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The NFL Lockout Is Over (For Now, Sort Of)

Apr 26, 2011, 12:13 PM EDT

Big football news out of Minnesota this evening, where Judge Susan Nelson has granted the players an injunction in their antitrust lawsuit against the NFL, lifting the lockout. The news per ESPN’s Chris Mortensen indicates the owners will appeal the ruling as expected. In the meantime, the owners requested an immediate “stay” that would keep the lockout in place. However, the NFL Network’s Albert Breer is reporting Judge Nelson declined the motion.

Nobody is entirely sure what happens next. Without a stay, isn’t the league technically open for business right now? Could the Eagles swoop in and sign Nnamdi Asomugha, or even deal Kevin Kolb for 2011 draft picks in the midnight hours?

Some reporters close to the situation seem to suggest we have to wait for the appeals process to run its course, where the league will once again request a stay. But with no stay in place as we speak, what is there to prevent  franchises from making moves? Besides collusion…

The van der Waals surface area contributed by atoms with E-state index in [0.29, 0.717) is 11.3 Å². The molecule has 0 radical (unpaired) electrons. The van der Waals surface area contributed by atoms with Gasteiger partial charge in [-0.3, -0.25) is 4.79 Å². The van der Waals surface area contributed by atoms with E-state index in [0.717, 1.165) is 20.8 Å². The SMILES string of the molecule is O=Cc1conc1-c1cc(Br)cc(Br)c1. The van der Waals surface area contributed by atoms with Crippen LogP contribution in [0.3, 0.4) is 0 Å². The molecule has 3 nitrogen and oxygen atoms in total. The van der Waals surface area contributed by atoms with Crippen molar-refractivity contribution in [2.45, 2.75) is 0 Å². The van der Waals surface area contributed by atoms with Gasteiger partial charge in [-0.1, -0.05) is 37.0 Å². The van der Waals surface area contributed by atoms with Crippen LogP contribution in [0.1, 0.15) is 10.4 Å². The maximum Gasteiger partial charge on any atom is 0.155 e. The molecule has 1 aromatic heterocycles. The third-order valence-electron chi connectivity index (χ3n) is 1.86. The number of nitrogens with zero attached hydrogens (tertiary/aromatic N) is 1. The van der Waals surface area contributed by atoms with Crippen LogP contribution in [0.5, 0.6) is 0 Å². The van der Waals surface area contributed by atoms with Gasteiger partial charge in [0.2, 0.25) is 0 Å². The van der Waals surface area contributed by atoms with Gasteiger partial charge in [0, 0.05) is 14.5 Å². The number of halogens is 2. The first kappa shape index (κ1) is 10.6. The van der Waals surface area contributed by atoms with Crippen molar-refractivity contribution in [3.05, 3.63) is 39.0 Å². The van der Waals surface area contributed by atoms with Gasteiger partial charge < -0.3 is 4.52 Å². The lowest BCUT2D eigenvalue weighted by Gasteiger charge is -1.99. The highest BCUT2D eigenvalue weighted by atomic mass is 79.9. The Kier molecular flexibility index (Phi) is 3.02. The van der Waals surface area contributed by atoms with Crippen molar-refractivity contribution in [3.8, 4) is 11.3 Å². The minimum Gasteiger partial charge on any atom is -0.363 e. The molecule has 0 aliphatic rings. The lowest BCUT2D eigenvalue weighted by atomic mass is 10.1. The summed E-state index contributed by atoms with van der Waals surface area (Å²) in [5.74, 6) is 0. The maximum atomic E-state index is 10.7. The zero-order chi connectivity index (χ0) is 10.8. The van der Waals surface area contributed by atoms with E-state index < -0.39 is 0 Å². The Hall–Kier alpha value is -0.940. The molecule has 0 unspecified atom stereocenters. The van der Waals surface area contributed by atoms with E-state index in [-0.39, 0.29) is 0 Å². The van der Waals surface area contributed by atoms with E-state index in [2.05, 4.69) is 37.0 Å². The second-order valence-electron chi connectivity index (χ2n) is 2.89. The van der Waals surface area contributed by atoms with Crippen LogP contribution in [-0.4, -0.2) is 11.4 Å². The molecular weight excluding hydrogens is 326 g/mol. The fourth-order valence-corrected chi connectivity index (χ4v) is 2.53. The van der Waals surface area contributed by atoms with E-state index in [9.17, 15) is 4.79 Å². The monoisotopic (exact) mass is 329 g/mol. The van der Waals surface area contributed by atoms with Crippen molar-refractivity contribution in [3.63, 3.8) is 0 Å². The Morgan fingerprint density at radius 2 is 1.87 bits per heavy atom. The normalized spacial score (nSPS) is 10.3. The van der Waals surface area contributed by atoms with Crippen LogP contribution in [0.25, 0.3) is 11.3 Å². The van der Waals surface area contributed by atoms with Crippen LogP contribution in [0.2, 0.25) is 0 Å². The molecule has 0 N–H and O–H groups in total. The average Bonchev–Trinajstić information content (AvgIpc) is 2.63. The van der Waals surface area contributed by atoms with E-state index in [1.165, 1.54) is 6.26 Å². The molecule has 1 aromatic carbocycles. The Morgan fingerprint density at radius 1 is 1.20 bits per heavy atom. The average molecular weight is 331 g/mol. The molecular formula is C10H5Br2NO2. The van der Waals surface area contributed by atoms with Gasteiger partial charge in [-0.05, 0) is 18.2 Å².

As it stands, there is no indication that teams are allowed to begin signing or trading players again at this point.

There is also a belief the NFL has to decide which rules it will operate under before the 2011 league year can begin. That being said, any attempt to impose a salary cap or many of the other rules that limit free agency would appear to be an obvious violation of antitrust laws, opening the league up for further court battles.

Basically, this could be everything, or it could be nothing. Even if the league year doesn’t begin tonight or sometime in the immediate future, another win for the players in the Court of Appeals means we have a season. If this thing gets deadlocked at one-a-piece, there’s no telling when it will be resolved.

>> Judge ends lockout; owners to appeal [ESPN]